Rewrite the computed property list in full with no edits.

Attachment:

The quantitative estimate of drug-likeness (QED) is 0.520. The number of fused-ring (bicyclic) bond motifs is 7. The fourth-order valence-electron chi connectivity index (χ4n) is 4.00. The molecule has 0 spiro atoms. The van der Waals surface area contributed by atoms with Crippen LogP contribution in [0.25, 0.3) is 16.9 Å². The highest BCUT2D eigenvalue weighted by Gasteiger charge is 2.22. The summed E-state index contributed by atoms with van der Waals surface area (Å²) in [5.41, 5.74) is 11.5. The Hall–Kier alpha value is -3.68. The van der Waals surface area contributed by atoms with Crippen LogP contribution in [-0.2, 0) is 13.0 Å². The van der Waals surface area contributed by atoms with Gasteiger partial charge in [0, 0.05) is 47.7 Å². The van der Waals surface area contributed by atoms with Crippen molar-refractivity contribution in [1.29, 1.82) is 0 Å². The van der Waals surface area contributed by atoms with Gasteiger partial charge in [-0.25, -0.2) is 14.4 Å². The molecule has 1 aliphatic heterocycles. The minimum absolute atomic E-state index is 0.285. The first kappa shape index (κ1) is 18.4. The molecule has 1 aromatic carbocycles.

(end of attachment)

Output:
The quantitative estimate of drug-likeness (QED) is 0.520. The number of fused-ring (bicyclic) bond motifs is 7. The fourth-order valence-electron chi connectivity index (χ4n) is 4.00. The molecule has 0 spiro atoms. The van der Waals surface area contributed by atoms with Crippen LogP contribution in [0.25, 0.3) is 16.9 Å². The highest BCUT2D eigenvalue weighted by Gasteiger charge is 2.22. The summed E-state index contributed by atoms with van der Waals surface area (Å²) in [5.41, 5.74) is 11.5. The Hall–Kier alpha value is -3.68. The van der Waals surface area contributed by atoms with Crippen LogP contribution in [-0.2, 0) is 13.0 Å². The van der Waals surface area contributed by atoms with Gasteiger partial charge in [0, 0.05) is 47.7 Å². The van der Waals surface area contributed by atoms with Crippen molar-refractivity contribution in [1.29, 1.82) is 0 Å². The van der Waals surface area contributed by atoms with Gasteiger partial charge in [-0.25, -0.2) is 14.4 Å². The molecule has 1 aliphatic heterocycles. The minimum absolute atomic E-state index is 0.285. The first kappa shape index (κ1) is 18.4. The molecule has 1 aromatic carbocycles.